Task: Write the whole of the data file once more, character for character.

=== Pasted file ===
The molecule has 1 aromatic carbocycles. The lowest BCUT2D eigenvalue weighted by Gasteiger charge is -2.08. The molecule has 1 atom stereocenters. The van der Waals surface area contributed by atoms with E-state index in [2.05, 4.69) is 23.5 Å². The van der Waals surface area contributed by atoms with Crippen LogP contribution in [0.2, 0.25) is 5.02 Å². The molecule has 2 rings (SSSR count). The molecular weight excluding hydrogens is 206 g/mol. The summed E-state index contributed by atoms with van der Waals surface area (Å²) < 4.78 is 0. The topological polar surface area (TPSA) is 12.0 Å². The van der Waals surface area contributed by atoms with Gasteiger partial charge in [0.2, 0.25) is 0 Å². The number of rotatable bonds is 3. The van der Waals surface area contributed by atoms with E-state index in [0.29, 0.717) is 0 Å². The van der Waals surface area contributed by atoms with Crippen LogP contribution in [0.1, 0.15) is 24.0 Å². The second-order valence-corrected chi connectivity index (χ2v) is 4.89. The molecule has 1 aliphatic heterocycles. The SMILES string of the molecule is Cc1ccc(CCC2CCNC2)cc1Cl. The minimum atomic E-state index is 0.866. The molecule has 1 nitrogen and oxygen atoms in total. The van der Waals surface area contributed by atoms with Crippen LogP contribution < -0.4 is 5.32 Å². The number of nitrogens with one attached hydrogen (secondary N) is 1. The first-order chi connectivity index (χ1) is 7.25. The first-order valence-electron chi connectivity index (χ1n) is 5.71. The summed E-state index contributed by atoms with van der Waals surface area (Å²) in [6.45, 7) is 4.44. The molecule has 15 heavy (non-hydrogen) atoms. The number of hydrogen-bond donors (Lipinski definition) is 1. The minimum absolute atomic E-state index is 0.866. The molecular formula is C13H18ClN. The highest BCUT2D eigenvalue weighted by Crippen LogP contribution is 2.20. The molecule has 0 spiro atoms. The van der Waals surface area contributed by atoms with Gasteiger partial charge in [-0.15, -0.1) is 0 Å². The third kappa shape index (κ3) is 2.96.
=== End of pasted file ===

The molecule has 1 aromatic carbocycles. The lowest BCUT2D eigenvalue weighted by Gasteiger charge is -2.08. The molecule has 1 atom stereocenters. The van der Waals surface area contributed by atoms with E-state index in [2.05, 4.69) is 23.5 Å². The van der Waals surface area contributed by atoms with Crippen LogP contribution in [0.2, 0.25) is 5.02 Å². The molecule has 2 rings (SSSR count). The molecular weight excluding hydrogens is 206 g/mol. The summed E-state index contributed by atoms with van der Waals surface area (Å²) < 4.78 is 0. The topological polar surface area (TPSA) is 12.0 Å². The van der Waals surface area contributed by atoms with Gasteiger partial charge in [0.2, 0.25) is 0 Å². The number of rotatable bonds is 3. The van der Waals surface area contributed by atoms with E-state index in [0.29, 0.717) is 0 Å². The van der Waals surface area contributed by atoms with Crippen LogP contribution in [0.1, 0.15) is 24.0 Å². The second-order valence-corrected chi connectivity index (χ2v) is 4.89. The molecule has 1 aliphatic heterocycles. The SMILES string of the molecule is Cc1ccc(CCC2CCNC2)cc1Cl. The minimum atomic E-state index is 0.866. The molecule has 1 nitrogen and oxygen atoms in total. The van der Waals surface area contributed by atoms with Crippen LogP contribution < -0.4 is 5.32 Å². The number of nitrogens with one attached hydrogen (secondary N) is 1. The first-order chi connectivity index (χ1) is 7.25. The first-order valence-electron chi connectivity index (χ1n) is 5.71. The summed E-state index contributed by atoms with van der Waals surface area (Å²) in [6.45, 7) is 4.44. The molecule has 15 heavy (non-hydrogen) atoms. The number of hydrogen-bond donors (Lipinski definition) is 1. The minimum absolute atomic E-state index is 0.866. The molecular formula is C13H18ClN. The highest BCUT2D eigenvalue weighted by Crippen LogP contribution is 2.20. The molecule has 0 spiro atoms. The van der Waals surface area contributed by atoms with Gasteiger partial charge in [-0.15, -0.1) is 0 Å². The third kappa shape index (κ3) is 2.96.